Now, I can’t sugar coat this- this is another tip that will work but that comes with a whole bucket load of hard work. The truth is that good planning will usually mean good teaching. Time spent on your plan will be time well spent. It’ll help your lesson go well AND it will show your tutor what you are thinking and how much work you’ve put in.
This doesn’t mean that your plan should be 40 pages long. It needs to be a useful document that you can use in class, but it also needs to show your tutor your thought processes.
A good plan has:
·Useful, appropriate, well articulated aims
·Personal aims that reflect the feedback you’ve been given in previous lessons
·A logical, appropriately detailed procedure that probably follows one of the frameworks you’ll be given on CELTA
·Stage aims that show you understand what the benefits of each stage are for the learners
·Anticipated problems and solutions that show you have a clear idea of the potential difficulties with activities and language points in the lesson and how to deal with them.
·Language analysis that shows you understand the meaning, form and pronunciation issues of the language that you are teaching, whether that’s grammar, vocabulary or functional language.
This is a lot! You’ll be taught how to plan lessons on CELTA and given models and feedback on your planning, but if you want more support with this, or want to start learning about it before, I’ve got a great course calledthat you might find useful.
This is what the performance indicators say about planning for a Pass A candidate:
Candidates can plan effectively with minimal guidance. They can analyse target language thoroughly and select appropriate resources and tasks for successful language and language skills development.
So let’s break that down a bit.
Plan effectively with minimal guidance.
The descriptors for a Pass candidate say ‘plan effectively with guidance’ so the difference between a Pass and a higher grade is in part to do with the amount of support you need to plan. Remember that these descriptors are for THE END OF THE COURSE – not all the way through. You’ll be given lots of support with planning as you go through CELTA and you should take advantage of it. There will be designated times when you have Guided Lesson Planning or Assisted Lesson Planning (GLP ALP) with your tutor and what’s important here is that you are as prepared as you can be for them. If you are given a point to teach, or a page in the book or an exercise, make sure that you look at it carefully BEFORE you meet your tutor to talk about it. Make sure that you’ve thought about how you want to teach it. Make a note of questions you want to ask. Should I teach this vocabulary before they do the reading or after? Will they need me to play the recording twice for this section? Should I do this exercise in break out rooms or let them do it on their own first?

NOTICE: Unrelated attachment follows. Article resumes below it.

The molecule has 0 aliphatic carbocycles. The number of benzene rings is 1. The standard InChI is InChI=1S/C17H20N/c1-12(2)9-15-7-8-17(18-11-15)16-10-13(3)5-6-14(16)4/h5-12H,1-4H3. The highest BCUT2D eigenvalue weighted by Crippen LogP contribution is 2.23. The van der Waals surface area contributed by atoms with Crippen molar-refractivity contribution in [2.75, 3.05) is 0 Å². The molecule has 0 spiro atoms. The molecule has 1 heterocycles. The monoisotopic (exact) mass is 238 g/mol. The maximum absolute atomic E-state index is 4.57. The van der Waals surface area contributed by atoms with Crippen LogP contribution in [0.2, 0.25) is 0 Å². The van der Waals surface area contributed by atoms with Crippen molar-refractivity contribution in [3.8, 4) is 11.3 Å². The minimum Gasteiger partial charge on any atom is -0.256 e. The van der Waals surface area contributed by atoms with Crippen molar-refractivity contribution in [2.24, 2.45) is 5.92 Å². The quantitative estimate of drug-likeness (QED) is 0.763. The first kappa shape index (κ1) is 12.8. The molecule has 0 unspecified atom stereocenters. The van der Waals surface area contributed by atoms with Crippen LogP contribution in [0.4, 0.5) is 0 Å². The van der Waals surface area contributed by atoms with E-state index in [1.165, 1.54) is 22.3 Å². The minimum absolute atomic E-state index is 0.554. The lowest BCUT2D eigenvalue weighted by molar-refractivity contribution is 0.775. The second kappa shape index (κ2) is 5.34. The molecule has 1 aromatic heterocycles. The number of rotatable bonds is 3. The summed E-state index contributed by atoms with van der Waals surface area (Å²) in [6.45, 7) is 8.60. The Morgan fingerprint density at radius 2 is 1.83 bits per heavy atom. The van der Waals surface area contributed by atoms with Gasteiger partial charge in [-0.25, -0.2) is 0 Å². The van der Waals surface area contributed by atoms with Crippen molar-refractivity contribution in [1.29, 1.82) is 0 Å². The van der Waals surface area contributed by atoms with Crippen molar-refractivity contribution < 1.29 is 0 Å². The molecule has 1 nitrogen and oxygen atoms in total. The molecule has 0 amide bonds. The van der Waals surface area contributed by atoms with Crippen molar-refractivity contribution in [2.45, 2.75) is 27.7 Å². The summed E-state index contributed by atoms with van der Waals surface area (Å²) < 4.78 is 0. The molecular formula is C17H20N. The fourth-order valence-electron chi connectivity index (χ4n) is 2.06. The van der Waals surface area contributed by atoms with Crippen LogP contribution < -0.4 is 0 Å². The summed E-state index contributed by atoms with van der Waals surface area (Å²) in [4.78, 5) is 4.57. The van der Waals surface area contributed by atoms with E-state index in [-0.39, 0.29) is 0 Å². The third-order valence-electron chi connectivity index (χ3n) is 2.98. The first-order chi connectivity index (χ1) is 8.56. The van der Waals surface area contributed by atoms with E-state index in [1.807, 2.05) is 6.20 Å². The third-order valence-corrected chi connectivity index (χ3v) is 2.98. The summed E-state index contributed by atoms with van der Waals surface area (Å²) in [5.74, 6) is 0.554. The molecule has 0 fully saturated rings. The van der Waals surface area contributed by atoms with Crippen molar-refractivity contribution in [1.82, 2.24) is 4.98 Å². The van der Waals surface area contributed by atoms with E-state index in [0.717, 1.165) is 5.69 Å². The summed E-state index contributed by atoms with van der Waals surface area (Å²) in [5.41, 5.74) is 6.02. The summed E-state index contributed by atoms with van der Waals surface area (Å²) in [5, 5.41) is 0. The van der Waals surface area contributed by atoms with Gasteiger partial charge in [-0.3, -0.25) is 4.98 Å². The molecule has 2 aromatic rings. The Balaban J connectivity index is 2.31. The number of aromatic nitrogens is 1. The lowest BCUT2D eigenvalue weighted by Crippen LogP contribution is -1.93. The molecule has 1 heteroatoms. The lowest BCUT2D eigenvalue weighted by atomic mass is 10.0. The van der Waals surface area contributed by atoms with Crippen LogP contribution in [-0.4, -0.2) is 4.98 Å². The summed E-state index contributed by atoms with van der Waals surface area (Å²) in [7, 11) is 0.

DON’T come to the meeting without having looked at what you are supposed to be teaching at all.
Another part of the descriptor for a Pass A says that you need to be able to select appropriate resources and tasks for successful language and language skills development. So, as you go on in the course, think about how you can adapt the materials in the book to bring them to life and to fit the needs and interests of YOUR learners. Think about supplementing them with material from other sources. Towards the end of the course, you might want to make your own lessons using authentic material like a song or a YouTube video or an interesting article or blog post. There are lots of links to useful resources in the free .on my site and also other great ideas for additional tasks that work well in
So, showing that you can plan more independently using the coursebook and other materials is a good thing. BUT- and listen carefully to what I say here- if you feel unsure, ASK YOUR TUTOR FOR HELP. It’s much better that you get some support and the lesson goes well than you feel you MUST do it alone and you fall into a hole because you are a novice and you didn’t see the problem a tutor could have pointed out to you. You need to be the judge of how confident you feel about planning independently, but if in doubt, ASK!
What else is important about planning to get a higher grade? You have to show that you can analyse target language thoroughly. This goes back to knowing about or at least being able to research, grammar and vocabulary- showing that you can anticipate the issues learners will have with the meaning, form and pronunciation of the language you are teaching and this means pulling it apart.
You can use the language notes at the back of most coursebooks for this, or a grammar book such as Swan’s Practical English Usage or Parrott’s excellent Grammar for English Language Teachers, but if you like my approach, you could also try my course. This covers all of the tenses, modals, conditionals and includes concept check questions to ask learners to check that they understand and downloadable guides to anticipated problems with form and pronunciation. If you want help with , I’ve got a course to help with that, too.
So there you have it, my top tips for getting the best result possible on your CELTA course. You can see that none of it is easy, but the hard work will pay off, I promise! Good luck with your CELTA course and I hope that you get as much joy out of teaching as I do.